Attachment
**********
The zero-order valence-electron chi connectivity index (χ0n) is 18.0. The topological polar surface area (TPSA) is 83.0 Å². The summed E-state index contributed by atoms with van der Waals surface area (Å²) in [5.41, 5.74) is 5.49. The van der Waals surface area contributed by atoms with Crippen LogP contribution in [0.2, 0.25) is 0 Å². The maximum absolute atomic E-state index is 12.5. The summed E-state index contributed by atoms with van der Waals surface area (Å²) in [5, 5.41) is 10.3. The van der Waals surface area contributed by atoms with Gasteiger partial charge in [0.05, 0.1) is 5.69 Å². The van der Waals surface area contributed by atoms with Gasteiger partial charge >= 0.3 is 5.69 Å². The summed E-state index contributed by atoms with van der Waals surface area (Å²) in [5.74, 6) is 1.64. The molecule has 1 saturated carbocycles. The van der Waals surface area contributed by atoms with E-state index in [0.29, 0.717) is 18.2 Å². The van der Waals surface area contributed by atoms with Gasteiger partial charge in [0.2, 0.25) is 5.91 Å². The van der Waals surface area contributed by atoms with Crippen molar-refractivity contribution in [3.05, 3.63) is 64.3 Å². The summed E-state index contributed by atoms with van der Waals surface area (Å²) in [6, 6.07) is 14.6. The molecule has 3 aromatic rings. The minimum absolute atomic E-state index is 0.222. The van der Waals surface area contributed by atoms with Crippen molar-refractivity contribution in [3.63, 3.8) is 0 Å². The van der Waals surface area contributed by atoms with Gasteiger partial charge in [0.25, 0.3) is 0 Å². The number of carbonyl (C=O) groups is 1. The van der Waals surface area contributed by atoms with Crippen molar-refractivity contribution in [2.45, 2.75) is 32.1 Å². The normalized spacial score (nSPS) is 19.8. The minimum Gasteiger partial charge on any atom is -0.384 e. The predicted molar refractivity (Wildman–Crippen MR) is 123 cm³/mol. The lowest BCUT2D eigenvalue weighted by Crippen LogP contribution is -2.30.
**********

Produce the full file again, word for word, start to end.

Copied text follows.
The zero-order valence-electron chi connectivity index (χ0n) is 18.0. The topological polar surface area (TPSA) is 83.0 Å². The summed E-state index contributed by atoms with van der Waals surface area (Å²) in [5.41, 5.74) is 5.49. The van der Waals surface area contributed by atoms with Crippen LogP contribution in [0.2, 0.25) is 0 Å². The maximum absolute atomic E-state index is 12.5. The summed E-state index contributed by atoms with van der Waals surface area (Å²) in [5, 5.41) is 10.3. The van der Waals surface area contributed by atoms with Gasteiger partial charge in [0.05, 0.1) is 5.69 Å². The van der Waals surface area contributed by atoms with Gasteiger partial charge >= 0.3 is 5.69 Å². The summed E-state index contributed by atoms with van der Waals surface area (Å²) in [5.74, 6) is 1.64. The molecule has 1 saturated carbocycles. The van der Waals surface area contributed by atoms with E-state index in [0.29, 0.717) is 18.2 Å². The van der Waals surface area contributed by atoms with Gasteiger partial charge in [0.2, 0.25) is 5.91 Å². The van der Waals surface area contributed by atoms with Crippen molar-refractivity contribution in [3.05, 3.63) is 64.3 Å². The summed E-state index contributed by atoms with van der Waals surface area (Å²) in [6, 6.07) is 14.6. The molecule has 3 aromatic rings. The minimum absolute atomic E-state index is 0.222. The van der Waals surface area contributed by atoms with Crippen molar-refractivity contribution in [3.63, 3.8) is 0 Å². The van der Waals surface area contributed by atoms with Gasteiger partial charge in [0.25, 0.3) is 0 Å². The number of carbonyl (C=O) groups is 1. The van der Waals surface area contributed by atoms with Crippen molar-refractivity contribution in [2.45, 2.75) is 32.1 Å². The normalized spacial score (nSPS) is 19.8. The minimum Gasteiger partial charge on any atom is -0.384 e. The predicted molar refractivity (Wildman–Crippen MR) is 123 cm³/mol. The lowest BCUT2D eigenvalue weighted by Crippen LogP contribution is -2.30.